Pet Stylist Career Info
|Degree Level||None; certificate and diploma programs available|
|Degree Field||Pet grooming|
|Key Skills||Animal management and customer service skills; compassion and patience|
|Salary||$29,615 (2016 median salary for all pet groomers)|
Pet stylists, or groomers, bathe animals and trim their hair and nails. They might work in pet stores, styling salons, boarding kennels, animal clinics and animal rescue organizations or be self-employed. Mobile businesses that offer pet styling services are also growing in demand, since pets can stay in more familiar surroundings. Pet stylists have to have physical stamina since they spend many hours standing, and care must be taken with animals that might nip at unfamiliar people.
These professionals should also have strong customer service skills, compassion and patience. In 2016, Payscale.com reported that pet groomers in the United States earned a median annual salary of $29,615.
The first step to becoming a professional pet groomer, is to complete training. According to the U.S. Bureau of Labor Statistics, pet stylists typically receive 12 to 20 weeks of on-the-job training from a skilled groomer. However, several state-licensed schools offer certificate or diploma programs in pet grooming. These programs teach students about equipment use and maintenance, animal behavior, breed recognition, animal anatomy, skin disorders and parasites.
Students typically receive hands-on training in basic grooming techniques, such as shampooing, fluff drying, nail trimming, ear cleaning, scissoring and styling. Some schools offer more advanced programs that include coursework and training in additional skills, including shop management, pet first aid, styling patterns and nutrition.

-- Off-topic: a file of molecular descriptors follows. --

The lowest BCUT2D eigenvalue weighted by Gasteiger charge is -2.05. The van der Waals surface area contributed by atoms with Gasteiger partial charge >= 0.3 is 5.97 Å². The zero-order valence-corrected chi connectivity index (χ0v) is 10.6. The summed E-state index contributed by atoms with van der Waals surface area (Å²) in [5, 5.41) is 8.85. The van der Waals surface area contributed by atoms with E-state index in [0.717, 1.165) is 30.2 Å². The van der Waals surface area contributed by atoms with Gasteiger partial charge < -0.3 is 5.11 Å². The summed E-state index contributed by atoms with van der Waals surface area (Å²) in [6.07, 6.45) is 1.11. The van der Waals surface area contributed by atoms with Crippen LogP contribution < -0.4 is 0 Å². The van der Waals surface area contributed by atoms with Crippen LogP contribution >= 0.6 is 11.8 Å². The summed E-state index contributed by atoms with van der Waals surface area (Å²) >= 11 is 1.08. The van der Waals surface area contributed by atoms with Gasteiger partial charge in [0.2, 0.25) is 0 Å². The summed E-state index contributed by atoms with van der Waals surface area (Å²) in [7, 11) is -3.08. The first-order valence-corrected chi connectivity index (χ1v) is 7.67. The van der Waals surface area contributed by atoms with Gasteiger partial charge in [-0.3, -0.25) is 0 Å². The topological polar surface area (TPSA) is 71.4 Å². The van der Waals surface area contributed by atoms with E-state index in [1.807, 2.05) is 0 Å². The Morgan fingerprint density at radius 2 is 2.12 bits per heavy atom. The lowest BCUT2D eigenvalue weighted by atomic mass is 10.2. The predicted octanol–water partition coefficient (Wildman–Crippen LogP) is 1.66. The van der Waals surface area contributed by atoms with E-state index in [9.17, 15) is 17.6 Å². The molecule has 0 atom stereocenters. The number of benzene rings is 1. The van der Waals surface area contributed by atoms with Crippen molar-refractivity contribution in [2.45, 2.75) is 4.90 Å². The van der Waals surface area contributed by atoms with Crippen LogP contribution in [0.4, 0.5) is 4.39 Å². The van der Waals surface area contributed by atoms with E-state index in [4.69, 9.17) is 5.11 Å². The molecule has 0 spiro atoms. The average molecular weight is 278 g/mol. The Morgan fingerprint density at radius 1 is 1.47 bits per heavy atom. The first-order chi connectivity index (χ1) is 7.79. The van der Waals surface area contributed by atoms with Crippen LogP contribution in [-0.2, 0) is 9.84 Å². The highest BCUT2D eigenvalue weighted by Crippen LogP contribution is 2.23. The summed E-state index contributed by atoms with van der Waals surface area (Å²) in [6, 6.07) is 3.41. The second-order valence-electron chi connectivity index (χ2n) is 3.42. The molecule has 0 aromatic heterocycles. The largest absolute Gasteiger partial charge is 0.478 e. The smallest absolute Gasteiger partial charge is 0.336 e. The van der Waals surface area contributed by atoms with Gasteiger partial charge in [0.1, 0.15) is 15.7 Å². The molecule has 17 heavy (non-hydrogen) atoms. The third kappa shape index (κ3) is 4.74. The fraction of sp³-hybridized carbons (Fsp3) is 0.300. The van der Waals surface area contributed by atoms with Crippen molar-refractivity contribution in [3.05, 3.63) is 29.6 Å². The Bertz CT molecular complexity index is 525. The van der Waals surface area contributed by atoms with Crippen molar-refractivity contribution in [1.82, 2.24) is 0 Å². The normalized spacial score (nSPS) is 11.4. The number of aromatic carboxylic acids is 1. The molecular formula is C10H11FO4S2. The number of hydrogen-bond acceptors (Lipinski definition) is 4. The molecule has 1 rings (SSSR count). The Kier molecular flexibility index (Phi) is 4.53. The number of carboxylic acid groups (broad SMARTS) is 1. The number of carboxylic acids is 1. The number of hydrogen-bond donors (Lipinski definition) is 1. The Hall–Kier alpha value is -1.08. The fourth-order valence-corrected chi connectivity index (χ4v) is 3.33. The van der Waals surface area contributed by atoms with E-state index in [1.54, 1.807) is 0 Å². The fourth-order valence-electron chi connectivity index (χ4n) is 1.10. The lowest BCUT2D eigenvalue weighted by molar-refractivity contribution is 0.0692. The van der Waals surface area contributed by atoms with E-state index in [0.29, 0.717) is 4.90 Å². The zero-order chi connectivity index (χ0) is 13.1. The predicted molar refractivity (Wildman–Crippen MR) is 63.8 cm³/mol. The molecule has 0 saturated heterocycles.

After completing training in pet grooming, students can learn more specialized skills through continuing education classes.
Find schools that offer these popular programs
- Animal Grooming
- Animal Training
- Equine Studies
After they finish training, pet stylists find work in a variety of places, such as veterinary offices, pet shops, mobile pet grooming services, kennels and grooming salons. Some of these establishments provide apprenticeships for those who didn't receive formal training. Some pet grooming schools and programs offer career assistance for graduates.
Some pet stylists choose to open their own salon or mobile grooming service. Some pet grooming schools may offer assistance to graduates who wish to open their own business. They help business owners with licensing, shop set-up and financing. Aspiring pet salon owners might consider taking coursework that covers accounting, payroll, customer relations, record keeping, price setting and advertising, if they don't already have these business skills.
Dog stylists can seek certification through the National Dog Groomers Association of America (NDGAA). The National Certified Master Groomer credential requires successful completion of a written exam and a practical skills demonstration. The 400-question exam consists of breed standards and identification, canine terminology, anatomy and clipper identification. The practical skills demonstration has three segments that cover sporting, non-sporting and terrier classifications, with a written exam accompanying each segment. Members are encouraged to keep up with current trends by attending workshops.
Once again, pet stylists can earn their training on the job, though postsecondary courses are available and can provide a career advantage, particularly for those pet groomers who are interested in starting their own business.